If you find yourself constantly frustrated because the network is slow or "down", it likely has to do with the quality of your connection. This could well be due to having the wrong type of connection. What I mean by that is that many low cost broadband services were never designed for the rigors of business. They were designed and priced for the consumer market, where monthly cost is more important than reliability or performance.
You probably thought that telecommunications services were telecommunications services and that they would all perform reliably and consistently. Well, you were right and it's still true. But what I'm talking about aren't really defined as telecommunications services. To avoid the regulation and tariffs associated with telecommunications services, providers offer broadband Internet services, such as DSL and Cable broadband, as information services. An information service is offered on a "best effort" basis, meaning that providers will endeavor to deliver the service they offer for sale as best they can. What's different is that there are no guarantees.
What sort of things would you like to be guaranteed? First of all, availability. That's the percentage of time that the service is "available" for your use. In other words, the time it is not down. The gold standard is called five-nines or 99.999%. Many telecom services are guaranteed for four-nines or 99.99%. Best effort services are up when they're up and down when they're down. Interruptions may be a minute or so a couple of times a day, or even days at a time. It depends on how bad the problem is and if the technicians have to work on higher priority telecommunications issues before they get to any best effort services.
Another guarantee you'd like is bandwidth. Does your service offer bandwidth "up to" a certain number of Mbps? That's a sure tell that you are dealing with a "best effort" service. The reason they say "up to" is because these services are oversubscribed. In other words, they sell the service to more people than it can support simultaneously without slowing down to a crawl. The idea is that rarely is everyone on and downloading packets at exactly the same moment. That used to be more plausible when nearly all Internet usage was Web surfing and email. But streaming audio and video and massive video downloads tend to consume large amounts of bandwidth for long periods of time. If enough users are doing that, bandwidth for everyone else will dry up.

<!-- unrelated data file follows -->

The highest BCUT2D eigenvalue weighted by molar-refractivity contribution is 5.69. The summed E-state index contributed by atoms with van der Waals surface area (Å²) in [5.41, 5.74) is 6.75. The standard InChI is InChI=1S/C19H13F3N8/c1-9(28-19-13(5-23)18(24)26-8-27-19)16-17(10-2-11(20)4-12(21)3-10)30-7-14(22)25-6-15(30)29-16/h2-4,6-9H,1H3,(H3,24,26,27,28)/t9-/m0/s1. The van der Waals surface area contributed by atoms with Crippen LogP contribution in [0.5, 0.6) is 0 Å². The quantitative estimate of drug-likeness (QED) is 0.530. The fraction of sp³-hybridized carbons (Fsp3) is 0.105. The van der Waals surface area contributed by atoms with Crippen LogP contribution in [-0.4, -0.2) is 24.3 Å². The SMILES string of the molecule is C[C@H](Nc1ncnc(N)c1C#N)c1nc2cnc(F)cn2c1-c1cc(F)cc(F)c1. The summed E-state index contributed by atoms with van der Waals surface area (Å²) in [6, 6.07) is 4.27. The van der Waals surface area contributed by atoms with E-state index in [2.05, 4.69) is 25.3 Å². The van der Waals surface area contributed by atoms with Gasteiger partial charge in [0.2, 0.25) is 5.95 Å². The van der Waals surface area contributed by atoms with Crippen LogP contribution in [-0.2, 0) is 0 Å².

Now you know why your broadband performance varies all over the place. Is there anything you can do about it? There is, indeed. If you have a serious business situation that demands consistent and reliable performance, you need "dedicated" Internet access. Dedicated means that your connection is dedicated to your usage only and is guaranteed to have a given bandwidth. It's not shared. Whatever capacity you aren't using at the moment is sitting there idle.
The basic dedicated Internet connection is T1 Dedicated Internet Access or T1 DIA. These lines are readily affordable by most small to medium size businesses and offer 1.5 Mbps of both upload and download capability. That may not sound as much as some of those cheaper services, but remember that this is a dedicated 1.5 Mbps that's always there for your use. It won't be slowing down and speeding up during the day as other users access the Internet.
If you need more bandwidth, you can get bonded T1 lines that offer 3 to 12 Mbps over twisted pair copper wiring. In metropolitan areas, EoC or Ethernet over Copper can give you up to 45 Mbps within a mile or so of carrier Points of Presence. Or get a fiber optic connection and enjoy DS3 Dedicated Internet at 45 Mbps all the way up to Gigabit Ethernet at 1,000 Mbps.
Clearly, there are enough dedicated bandwidth options to support any business, but not at the same prices you get for home Internet. How much does dedicated access cost? You may be surprised how affordable it's become lately. Get dedicated bandwidth pricing now for your business.